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HMRC wins court battle against £80m Matrix tax scheme

by Michelle Abrego on Jan 17, 2013 at 11:05

HMRC wins court battle against £80m Matrix tax scheme

A  tax avoidance scheme promoted by Matrix Securities has been successfully challenged by HM Revenue & Customs (HMRC) in court.

HMRC said the medical research-based tax avoidance scheme had created £77 million in tax relief.

Eighty three investors invested in a Jersey-registered limited partnership, which claimed to be trading in the UK, focused on creating and exploiting intellectual property from research into vaccines targeting diseases such as HIV, flu and hepatitis B.

The investors used £28 million of their own cash and £86 million in bank loans.

The partnership claimed a first-year trading loss of nearly £193 million, creating £77 million in tax relief. This would have given the investors an almost £50 million return on their personal investments.

However, only £14 million had been spent on medical research, HMRC said.

As a result, a tribunal agreed that individual partners were entitled to a tax relief of no more than £14 million and further, that the £7 million in fees that it paid to a subsidiary of the scheme promoters failed to qualify as tax relief.

The interest relief on the loans that had been used in the scheme was also restricted.

Exchequer Secretary David Gauke said: ‘The government is committed to tackling tax avoidance and will close down those schemes that are artificial and contrived ways of exploiting the rules.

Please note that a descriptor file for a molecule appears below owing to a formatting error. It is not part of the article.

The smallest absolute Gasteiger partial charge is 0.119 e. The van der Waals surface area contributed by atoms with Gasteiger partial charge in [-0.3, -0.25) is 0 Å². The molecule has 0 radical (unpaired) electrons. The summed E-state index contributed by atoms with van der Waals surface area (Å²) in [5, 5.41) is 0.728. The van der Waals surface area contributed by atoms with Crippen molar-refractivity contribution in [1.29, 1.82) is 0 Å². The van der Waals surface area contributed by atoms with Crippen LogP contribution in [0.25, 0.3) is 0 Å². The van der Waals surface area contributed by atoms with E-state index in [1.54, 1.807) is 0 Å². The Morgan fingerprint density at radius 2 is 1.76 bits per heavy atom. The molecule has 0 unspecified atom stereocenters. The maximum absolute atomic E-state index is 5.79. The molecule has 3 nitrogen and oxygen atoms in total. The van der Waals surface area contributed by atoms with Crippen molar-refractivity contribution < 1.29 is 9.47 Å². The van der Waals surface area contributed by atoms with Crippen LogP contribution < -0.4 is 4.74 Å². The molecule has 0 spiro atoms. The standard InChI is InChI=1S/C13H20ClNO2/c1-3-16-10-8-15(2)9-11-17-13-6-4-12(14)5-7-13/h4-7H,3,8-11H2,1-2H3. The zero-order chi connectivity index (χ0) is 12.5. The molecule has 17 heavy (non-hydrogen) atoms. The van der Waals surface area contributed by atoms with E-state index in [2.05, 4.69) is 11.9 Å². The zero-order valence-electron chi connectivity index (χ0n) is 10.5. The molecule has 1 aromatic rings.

‘Significant reinvestment has been made into HMRC to pursue and challenge the tax dodgers and they will take decisive action to close down schemes with the sole purpose of avoiding paying tax.’

6 comments so far. Why not have your say?


Jan 17, 2013 at 13:25

Good good. Keep 'em coming HMRC.

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Usually found sitting on the fence

Jan 17, 2013 at 14:42

Quite Smithling. Quite simply put, for every £28 of their own money there was a tax relief of £77, now I am no accountant, but even I know that shouldn't add up!!

And for every £28 of their own money they paid fees of £7, or 25%... Seriously!!

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Bob Donaldson

Jan 17, 2013 at 14:57

Again some schemes are just too clever by half. If you walk on the edge of the cliff at some time you are going to fall off.

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Jan 17, 2013 at 15:27

Ufsotf - I know right! In fact I'm pretty sure that's not tax evasion, that's just simply fraud.

Bob - you don't need to fall... there's plenty of people willing to push ;)

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Usually found sitting on the fence

Jan 17, 2013 at 16:00

Smithling - Agree it certainly seems fraud like! There was one other thing that jumped out at me, this was for 83 people!! and yet the £63 million (77 - 14, using a simple amount claimed less amount tribunal accepted) would pay child benefit for 59500+ first child a year, and yet 83 people were expecting this benefit :(

Will the 83 be able to reclaim their fees? Or will the £14 million (or 50% tax relief) be sufficient?

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Philip Vaughan

Jan 18, 2013 at 12:42

It's all rather academic guys as Matrix went bust a while back, the writing was on the wall a long time ago with this bunch. You know the old saying 'if its too good to be true'.....

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